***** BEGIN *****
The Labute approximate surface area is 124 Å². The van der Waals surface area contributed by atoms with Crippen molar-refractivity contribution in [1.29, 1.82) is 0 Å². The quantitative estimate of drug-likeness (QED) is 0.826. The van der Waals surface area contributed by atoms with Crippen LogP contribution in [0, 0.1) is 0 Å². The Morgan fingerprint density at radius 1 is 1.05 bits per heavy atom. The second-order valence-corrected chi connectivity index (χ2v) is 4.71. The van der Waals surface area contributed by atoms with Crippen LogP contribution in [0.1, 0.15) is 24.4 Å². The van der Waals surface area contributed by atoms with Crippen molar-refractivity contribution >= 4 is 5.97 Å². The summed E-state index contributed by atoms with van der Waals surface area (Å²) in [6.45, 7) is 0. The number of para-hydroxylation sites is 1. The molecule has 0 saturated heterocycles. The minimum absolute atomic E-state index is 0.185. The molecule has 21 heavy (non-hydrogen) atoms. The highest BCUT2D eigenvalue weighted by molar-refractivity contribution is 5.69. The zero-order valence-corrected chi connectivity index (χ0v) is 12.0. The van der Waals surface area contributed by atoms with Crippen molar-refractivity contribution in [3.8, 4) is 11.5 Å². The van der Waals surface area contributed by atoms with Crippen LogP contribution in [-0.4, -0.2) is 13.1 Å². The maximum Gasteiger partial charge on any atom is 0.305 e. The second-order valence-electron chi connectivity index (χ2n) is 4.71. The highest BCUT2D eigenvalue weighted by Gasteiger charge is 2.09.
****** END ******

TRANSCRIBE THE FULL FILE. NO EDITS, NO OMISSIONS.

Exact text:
The Labute approximate surface area is 124 Å². The van der Waals surface area contributed by atoms with Crippen molar-refractivity contribution in [1.29, 1.82) is 0 Å². The quantitative estimate of drug-likeness (QED) is 0.826. The van der Waals surface area contributed by atoms with Crippen LogP contribution in [0, 0.1) is 0 Å². The Morgan fingerprint density at radius 1 is 1.05 bits per heavy atom. The second-order valence-corrected chi connectivity index (χ2v) is 4.71. The van der Waals surface area contributed by atoms with Crippen LogP contribution in [0.1, 0.15) is 24.4 Å². The van der Waals surface area contributed by atoms with Crippen molar-refractivity contribution >= 4 is 5.97 Å². The summed E-state index contributed by atoms with van der Waals surface area (Å²) in [6.45, 7) is 0. The number of para-hydroxylation sites is 1. The molecule has 0 saturated heterocycles. The minimum absolute atomic E-state index is 0.185. The molecule has 21 heavy (non-hydrogen) atoms. The highest BCUT2D eigenvalue weighted by molar-refractivity contribution is 5.69. The zero-order valence-corrected chi connectivity index (χ0v) is 12.0. The van der Waals surface area contributed by atoms with Crippen molar-refractivity contribution in [3.8, 4) is 11.5 Å². The van der Waals surface area contributed by atoms with Crippen LogP contribution in [-0.4, -0.2) is 13.1 Å². The maximum Gasteiger partial charge on any atom is 0.305 e. The second-order valence-electron chi connectivity index (χ2n) is 4.71. The highest BCUT2D eigenvalue weighted by Gasteiger charge is 2.09.